1457

Abu Sa'id has Queen Goharshad, the power behind the Timurid throne, executed on 19 July. By now she is well past the age of eighty, but had exercised control over her son, Ulugh Beg, and his successor until Timurid control of Persia had been swept away in 1451.

1457 - 1459

While Southern Khorasan is locked in a power struggle, Abu Sa'id invades. Balkh is occupied but he is unable to take Herat until a Black Sheep invasion defeats the ruler, Ibrahim and then withdraws. Khorasan is taken by Abu Sa'ad, reuniting the remaining Timurid provinces. An attempt by Ibrahim to unite with another Timurid prince, Sultan Sanjar, is defeated at the Battle of Sarakhs in March 1459. Sanjar is executed. Ibrahim dies in 1460, and 'Ala' al-Daula dies in 1461, ending all opposition to a sole Timurid ruler in Transoxiana.

1461

Abu Sa'id completes his conquest of much of Khorasan and eastern Iran from his centre of operations in Herat, agreeing with the Black Sheep emir, Jahan Shah, to divide Iran between the two of them.

1467 - 1469

Following the death of the Black Sheep emir at the hands of the White Sheep emir, the son of the former emir is supported by Abu Sa'id. Despite this, in 1468, the Black Sheep emirate is conquered, and the following year Abu Sa'id is captured in the Azerbaijan mountains whilst on campaign against the White Sheep emirate. He is subsequently executed. Timurid rule of Transoxiana and Khorasan again fractures. A weakened Transoxiana is now watched over with interest by the Shaibanid Uzbeks who are migrating into the northern regions, especially as Transoxiana is now sub-divided into Samarkand, Badakshan, and Ferghana by Abu Sa'id's sons.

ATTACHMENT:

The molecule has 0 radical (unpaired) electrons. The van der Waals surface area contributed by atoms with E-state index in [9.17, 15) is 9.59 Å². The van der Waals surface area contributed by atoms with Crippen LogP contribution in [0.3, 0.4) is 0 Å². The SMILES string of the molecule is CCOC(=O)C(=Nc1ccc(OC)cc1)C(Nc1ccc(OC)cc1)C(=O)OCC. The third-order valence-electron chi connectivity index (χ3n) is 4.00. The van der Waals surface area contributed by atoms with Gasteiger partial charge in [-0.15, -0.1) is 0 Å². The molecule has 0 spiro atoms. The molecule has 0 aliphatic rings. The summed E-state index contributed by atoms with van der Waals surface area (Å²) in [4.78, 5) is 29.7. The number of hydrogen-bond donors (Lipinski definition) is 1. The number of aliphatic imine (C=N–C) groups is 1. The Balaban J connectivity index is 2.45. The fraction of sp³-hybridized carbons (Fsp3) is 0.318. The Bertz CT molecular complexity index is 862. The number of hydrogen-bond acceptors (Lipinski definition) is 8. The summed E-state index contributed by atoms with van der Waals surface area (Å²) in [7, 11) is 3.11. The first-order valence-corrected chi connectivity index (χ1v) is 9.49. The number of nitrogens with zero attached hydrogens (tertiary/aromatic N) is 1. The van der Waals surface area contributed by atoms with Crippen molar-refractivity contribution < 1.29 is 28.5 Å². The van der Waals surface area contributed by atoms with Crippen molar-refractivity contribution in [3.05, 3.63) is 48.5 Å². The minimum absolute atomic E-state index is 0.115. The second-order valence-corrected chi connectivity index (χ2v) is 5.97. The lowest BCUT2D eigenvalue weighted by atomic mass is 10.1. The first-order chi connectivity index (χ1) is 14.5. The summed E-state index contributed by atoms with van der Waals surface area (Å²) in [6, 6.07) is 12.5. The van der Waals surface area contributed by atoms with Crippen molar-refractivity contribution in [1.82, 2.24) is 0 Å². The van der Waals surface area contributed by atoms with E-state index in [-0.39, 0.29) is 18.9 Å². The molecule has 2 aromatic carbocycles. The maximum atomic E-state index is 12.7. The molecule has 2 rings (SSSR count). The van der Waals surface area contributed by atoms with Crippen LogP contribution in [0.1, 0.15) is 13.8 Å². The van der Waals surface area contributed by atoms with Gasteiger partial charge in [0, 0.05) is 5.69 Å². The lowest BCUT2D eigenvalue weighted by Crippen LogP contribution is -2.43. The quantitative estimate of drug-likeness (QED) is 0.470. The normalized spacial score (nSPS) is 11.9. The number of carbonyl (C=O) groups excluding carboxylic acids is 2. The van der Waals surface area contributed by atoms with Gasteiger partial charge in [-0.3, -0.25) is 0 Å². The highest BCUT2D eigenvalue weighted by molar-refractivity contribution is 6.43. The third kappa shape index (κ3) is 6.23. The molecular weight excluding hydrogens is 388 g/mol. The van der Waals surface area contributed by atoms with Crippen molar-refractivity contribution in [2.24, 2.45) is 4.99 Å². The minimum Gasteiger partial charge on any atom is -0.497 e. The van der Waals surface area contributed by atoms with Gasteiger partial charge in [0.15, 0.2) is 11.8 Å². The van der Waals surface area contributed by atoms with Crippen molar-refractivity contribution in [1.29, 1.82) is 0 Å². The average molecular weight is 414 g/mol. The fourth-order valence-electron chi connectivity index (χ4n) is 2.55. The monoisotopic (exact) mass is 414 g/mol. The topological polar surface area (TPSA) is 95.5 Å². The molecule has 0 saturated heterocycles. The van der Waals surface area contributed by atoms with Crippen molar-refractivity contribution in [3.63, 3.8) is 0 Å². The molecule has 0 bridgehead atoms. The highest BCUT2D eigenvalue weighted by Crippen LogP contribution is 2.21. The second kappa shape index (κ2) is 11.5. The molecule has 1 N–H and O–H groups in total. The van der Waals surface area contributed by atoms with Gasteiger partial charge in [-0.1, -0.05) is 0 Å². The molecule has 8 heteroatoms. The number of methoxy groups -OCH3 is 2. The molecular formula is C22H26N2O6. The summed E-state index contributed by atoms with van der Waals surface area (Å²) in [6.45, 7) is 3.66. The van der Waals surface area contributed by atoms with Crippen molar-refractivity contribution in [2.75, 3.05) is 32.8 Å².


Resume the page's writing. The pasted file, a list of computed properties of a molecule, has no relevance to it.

1469 - 1494

Sultan Ahmad Mirza

Son. In Transoxiana (Samarkand & Bukhara).

1494

Sultan Ahmad is returning from an expedition to Ferghana where he has been attempting to defeat the twelve year-old Babur, son of Sultan Ali Murza. Ahmad dies on the journey and leaves no heir, so his brother takes command.

1494 - 1495

Sultan Mahmud Mirza

Brother. In Transoxiana. Died due to illness.

1494

Far to the east of Khorasan, the Bengal sultan, Shamsuddin Muzaffar Shah, is assassinated by his wazzir, Alauddin Husain Shah, the son of the Afghan Sharif of Makka in Khorasan. Husain is subsequently elected shah by the leading nobles.

1495 - 1500

Sultan Baysonqur / Baysunqr

Son. In Transoxiana.

1495 - 1500

Masud

In Transoxiana.

1495 - 1500

Sultan Ali Murza / Mirza

In Farghana.

1495 - 1504

Babur

Son. In Farghana (Uzbekistan). Expelled by Shaibanid conquest.

1500 - 1507

The Timurids are overthrown by the Shaibanids, who conquer Transoxiana and now threaten Southern Khorasan at Herat. The remnants of Khwarazm become an independent Muslim Uzbek state, known as the khanate of Khiva. The Timurid prince, Babur of Farghana makes many attempts to recapture Samarkand from Khorasan, without success. The Shaibanids now hold much of former Khwarazm, effectively ending Timurid rule of Transoxiana.

Map of the Tartar Khanates AD 1500